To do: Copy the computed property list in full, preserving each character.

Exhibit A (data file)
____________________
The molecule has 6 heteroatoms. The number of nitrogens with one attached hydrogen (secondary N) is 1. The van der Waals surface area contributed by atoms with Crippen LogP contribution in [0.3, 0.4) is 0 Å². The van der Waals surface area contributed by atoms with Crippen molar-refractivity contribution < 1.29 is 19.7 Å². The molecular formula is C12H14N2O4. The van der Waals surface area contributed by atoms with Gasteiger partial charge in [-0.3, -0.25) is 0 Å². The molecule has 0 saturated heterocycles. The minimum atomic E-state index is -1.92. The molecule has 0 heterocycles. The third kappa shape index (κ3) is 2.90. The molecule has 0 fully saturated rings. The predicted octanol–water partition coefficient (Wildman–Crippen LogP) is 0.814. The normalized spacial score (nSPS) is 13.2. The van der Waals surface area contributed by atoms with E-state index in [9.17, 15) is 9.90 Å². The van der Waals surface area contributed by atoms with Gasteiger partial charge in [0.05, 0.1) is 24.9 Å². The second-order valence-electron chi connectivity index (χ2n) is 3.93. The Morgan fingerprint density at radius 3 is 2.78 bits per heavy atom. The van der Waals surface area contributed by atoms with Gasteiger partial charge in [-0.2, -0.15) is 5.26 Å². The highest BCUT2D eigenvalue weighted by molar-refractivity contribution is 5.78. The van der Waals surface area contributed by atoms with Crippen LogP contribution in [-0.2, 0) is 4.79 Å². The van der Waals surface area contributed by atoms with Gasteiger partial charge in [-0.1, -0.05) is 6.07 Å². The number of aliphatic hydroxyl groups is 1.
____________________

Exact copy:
The molecule has 6 heteroatoms. The number of nitrogens with one attached hydrogen (secondary N) is 1. The van der Waals surface area contributed by atoms with Crippen LogP contribution in [0.3, 0.4) is 0 Å². The van der Waals surface area contributed by atoms with Crippen molar-refractivity contribution < 1.29 is 19.7 Å². The molecular formula is C12H14N2O4. The van der Waals surface area contributed by atoms with Gasteiger partial charge in [-0.3, -0.25) is 0 Å². The molecule has 0 saturated heterocycles. The minimum atomic E-state index is -1.92. The molecule has 0 heterocycles. The third kappa shape index (κ3) is 2.90. The molecule has 0 fully saturated rings. The predicted octanol–water partition coefficient (Wildman–Crippen LogP) is 0.814. The normalized spacial score (nSPS) is 13.2. The van der Waals surface area contributed by atoms with E-state index in [9.17, 15) is 9.90 Å². The van der Waals surface area contributed by atoms with Gasteiger partial charge in [0.05, 0.1) is 24.9 Å². The second-order valence-electron chi connectivity index (χ2n) is 3.93. The Morgan fingerprint density at radius 3 is 2.78 bits per heavy atom. The van der Waals surface area contributed by atoms with Gasteiger partial charge in [-0.2, -0.15) is 5.26 Å². The highest BCUT2D eigenvalue weighted by molar-refractivity contribution is 5.78. The van der Waals surface area contributed by atoms with Crippen LogP contribution in [-0.2, 0) is 4.79 Å². The van der Waals surface area contributed by atoms with Gasteiger partial charge in [-0.1, -0.05) is 6.07 Å². The number of aliphatic hydroxyl groups is 1.